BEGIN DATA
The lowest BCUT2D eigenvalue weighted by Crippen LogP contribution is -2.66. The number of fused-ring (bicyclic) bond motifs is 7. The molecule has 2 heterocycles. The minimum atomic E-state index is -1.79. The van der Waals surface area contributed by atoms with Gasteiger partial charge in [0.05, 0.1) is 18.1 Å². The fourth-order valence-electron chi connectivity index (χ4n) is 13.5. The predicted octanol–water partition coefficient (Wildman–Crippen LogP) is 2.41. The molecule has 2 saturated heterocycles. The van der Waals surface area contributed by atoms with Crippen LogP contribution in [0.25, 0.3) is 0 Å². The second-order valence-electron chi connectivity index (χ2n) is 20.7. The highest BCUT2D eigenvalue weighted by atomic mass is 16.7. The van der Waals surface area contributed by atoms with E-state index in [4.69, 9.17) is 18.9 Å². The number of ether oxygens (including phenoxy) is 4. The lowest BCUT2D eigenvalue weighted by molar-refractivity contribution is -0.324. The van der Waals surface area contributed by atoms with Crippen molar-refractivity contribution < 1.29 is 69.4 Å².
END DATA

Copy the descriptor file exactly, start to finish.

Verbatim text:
The lowest BCUT2D eigenvalue weighted by Crippen LogP contribution is -2.66. The number of fused-ring (bicyclic) bond motifs is 7. The molecule has 2 heterocycles. The minimum atomic E-state index is -1.79. The van der Waals surface area contributed by atoms with Gasteiger partial charge in [0.05, 0.1) is 18.1 Å². The fourth-order valence-electron chi connectivity index (χ4n) is 13.5. The predicted octanol–water partition coefficient (Wildman–Crippen LogP) is 2.41. The molecule has 2 saturated heterocycles. The van der Waals surface area contributed by atoms with Crippen LogP contribution in [0.25, 0.3) is 0 Å². The second-order valence-electron chi connectivity index (χ2n) is 20.7. The highest BCUT2D eigenvalue weighted by atomic mass is 16.7. The van der Waals surface area contributed by atoms with E-state index in [4.69, 9.17) is 18.9 Å². The number of ether oxygens (including phenoxy) is 4. The lowest BCUT2D eigenvalue weighted by molar-refractivity contribution is -0.324. The van der Waals surface area contributed by atoms with Crippen molar-refractivity contribution < 1.29 is 69.4 Å².